Last living parent of one of the four girls killed in the 1963 Alabama church bombing dies

Mildred Europa Taylor January 04, 2022
From left, Denise McNair, Carole Robertson, Addie Mae Collins, and Cynthia Wesley were killed. Image via CNN

Maxine McNair, the last living parent of one of the four children killed in the 1963 Birmingham, Alabama church bombing, has passed away at the age of 93. McNair’s family announced in a press release that she died on Sunday. A cause of death is yet to be given.

McNair was the mother of 11-year-old Denise McNair, who was the youngest girl killed in the bombing of Birmingham’s 16th Street Baptist Church. Addie Mae Collins, Carole Robertson and Cynthia Wesley, all aged 14 years old, and Denise McNair were in the bathroom on the morning of September 15, 1963, when a bomb planted by Ku Klux Klan members, Thomas Edwin Blanton Jr., Herman Frank Cash, Robert Edward Chambliss, and Bobby Frank Cherry, went off.

The explosion resulted in a hole in the church’s rear wall, and a two-foot-deep crater in the ladies’ basement lounge. It even blew a motorist out of his car and destroyed several cars near the site as well as other properties close to the church. The bombing that saw the death of the four Black girls and injured many others became one of the vital events in the civil rights movement and contributed to support for the passage of the Civil Rights Act of 1964.

The Ku Klux Klan members were eventually convicted in the case, the first in 1977 and two more in the early 2000s, according to AP.

Last living parent of one of the four girls killed in the 1963 Alabama church bombing dies
Christopher McNair and Maxine McNair, parents of Denise McNair, hold a press conference at a New York hotel on Sept. 20, 1963. Public Domain photo

“I couldn’t stop screaming for several days,” McNair recalled decades later when talking about the horrific bombing that killed her daughter. “They had to give me an injection to calm my nerves.”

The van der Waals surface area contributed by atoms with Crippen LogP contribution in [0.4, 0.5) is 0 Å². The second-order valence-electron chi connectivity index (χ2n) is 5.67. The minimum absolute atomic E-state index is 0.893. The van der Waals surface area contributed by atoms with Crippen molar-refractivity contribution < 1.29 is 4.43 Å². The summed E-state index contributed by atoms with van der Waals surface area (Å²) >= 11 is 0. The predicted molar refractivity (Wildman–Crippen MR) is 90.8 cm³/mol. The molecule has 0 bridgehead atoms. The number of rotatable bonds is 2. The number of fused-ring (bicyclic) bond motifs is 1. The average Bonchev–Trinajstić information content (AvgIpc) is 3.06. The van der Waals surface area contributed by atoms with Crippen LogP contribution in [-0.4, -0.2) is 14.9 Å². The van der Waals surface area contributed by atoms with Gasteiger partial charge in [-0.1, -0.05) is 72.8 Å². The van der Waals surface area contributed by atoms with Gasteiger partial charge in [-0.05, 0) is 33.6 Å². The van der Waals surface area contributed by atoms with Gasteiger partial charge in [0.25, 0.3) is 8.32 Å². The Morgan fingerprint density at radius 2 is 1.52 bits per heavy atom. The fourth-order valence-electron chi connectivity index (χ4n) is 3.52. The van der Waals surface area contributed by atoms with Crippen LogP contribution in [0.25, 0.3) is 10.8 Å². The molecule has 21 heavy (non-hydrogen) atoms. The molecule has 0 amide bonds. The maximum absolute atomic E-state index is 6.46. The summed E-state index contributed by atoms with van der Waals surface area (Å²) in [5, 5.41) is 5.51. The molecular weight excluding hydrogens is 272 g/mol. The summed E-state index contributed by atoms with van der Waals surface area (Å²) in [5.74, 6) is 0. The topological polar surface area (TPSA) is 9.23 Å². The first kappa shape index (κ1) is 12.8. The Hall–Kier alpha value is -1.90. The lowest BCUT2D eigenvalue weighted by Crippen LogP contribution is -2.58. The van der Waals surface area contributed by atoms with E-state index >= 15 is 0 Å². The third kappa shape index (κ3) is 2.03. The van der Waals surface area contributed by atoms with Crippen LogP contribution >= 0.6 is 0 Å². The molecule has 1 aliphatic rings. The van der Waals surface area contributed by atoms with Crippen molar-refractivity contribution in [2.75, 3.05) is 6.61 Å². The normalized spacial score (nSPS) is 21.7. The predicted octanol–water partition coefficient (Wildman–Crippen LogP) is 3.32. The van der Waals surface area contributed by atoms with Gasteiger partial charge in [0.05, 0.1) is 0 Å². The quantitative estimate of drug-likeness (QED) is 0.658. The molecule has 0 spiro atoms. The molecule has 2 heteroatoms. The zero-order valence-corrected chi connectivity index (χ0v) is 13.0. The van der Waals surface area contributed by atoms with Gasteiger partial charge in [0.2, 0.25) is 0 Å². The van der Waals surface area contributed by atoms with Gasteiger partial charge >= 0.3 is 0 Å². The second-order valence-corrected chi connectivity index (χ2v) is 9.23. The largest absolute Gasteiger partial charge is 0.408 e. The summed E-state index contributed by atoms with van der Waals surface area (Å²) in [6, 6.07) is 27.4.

McNair, in her later years, suffered from Alzheimer’s, according to CNN. She was a teacher for over three decades in Birmingham public schools. She changed the lives of many in her community through education, her daughter, Lisa McNair, said.

“Mrs. McNair was an amazing wife and mother and as a teacher of 33 years in the Birmingham public school system imparted knowledge in the lives of hundreds. We are going to miss her laughter and her humor. The family would appreciate all of your thoughts and prayers,” the statement by the family said.

In 2013, McNair attended an Oval Office ceremony where President Barack Obama awarded the four girls the Congressional Gold Medal, one of America’s highest civilian honors.

Six years later, McNair lost her husband, Chris. He died at the age of 93. According to AP, he was one of the first Black members of the Alabama legislature since Reconstruction, and a Jefferson County commissioner.

Meanwhile, funeral arrangements for McNair are yet to be announced. “Mrs. McNair was a matriarch of social justice in our city, an incredible wife and mother who imparted love and wisdom on hundreds of young minds while serving 33 years in the Birmingham public school system,” Birmingham Mayor Randall Woodfin said in a post on Facebook.

Last Edited by:Mildred Europa Taylor Updated: January 4, 2022


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